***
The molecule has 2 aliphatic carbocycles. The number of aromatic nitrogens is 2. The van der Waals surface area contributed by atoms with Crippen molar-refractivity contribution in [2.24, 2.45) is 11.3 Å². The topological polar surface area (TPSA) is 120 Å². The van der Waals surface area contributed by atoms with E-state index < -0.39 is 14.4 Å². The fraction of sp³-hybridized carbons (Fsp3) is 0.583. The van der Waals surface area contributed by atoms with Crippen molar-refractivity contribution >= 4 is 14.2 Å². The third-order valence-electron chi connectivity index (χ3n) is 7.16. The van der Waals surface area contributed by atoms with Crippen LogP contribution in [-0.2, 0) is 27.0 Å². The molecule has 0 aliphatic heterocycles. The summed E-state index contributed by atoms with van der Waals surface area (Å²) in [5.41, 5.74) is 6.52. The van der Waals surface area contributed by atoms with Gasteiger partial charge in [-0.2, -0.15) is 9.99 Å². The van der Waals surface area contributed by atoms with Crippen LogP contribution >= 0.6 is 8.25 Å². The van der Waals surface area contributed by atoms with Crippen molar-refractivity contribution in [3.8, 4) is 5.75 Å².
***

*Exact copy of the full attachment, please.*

The molecule has 2 aliphatic carbocycles. The number of aromatic nitrogens is 2. The van der Waals surface area contributed by atoms with Crippen molar-refractivity contribution in [2.24, 2.45) is 11.3 Å². The topological polar surface area (TPSA) is 120 Å². The van der Waals surface area contributed by atoms with E-state index < -0.39 is 14.4 Å². The fraction of sp³-hybridized carbons (Fsp3) is 0.583. The van der Waals surface area contributed by atoms with Crippen molar-refractivity contribution >= 4 is 14.2 Å². The third-order valence-electron chi connectivity index (χ3n) is 7.16. The van der Waals surface area contributed by atoms with Crippen LogP contribution in [-0.2, 0) is 27.0 Å². The molecule has 0 aliphatic heterocycles. The summed E-state index contributed by atoms with van der Waals surface area (Å²) in [5.41, 5.74) is 6.52. The van der Waals surface area contributed by atoms with Gasteiger partial charge in [-0.2, -0.15) is 9.99 Å². The van der Waals surface area contributed by atoms with Crippen LogP contribution >= 0.6 is 8.25 Å². The van der Waals surface area contributed by atoms with Crippen molar-refractivity contribution in [3.8, 4) is 5.75 Å².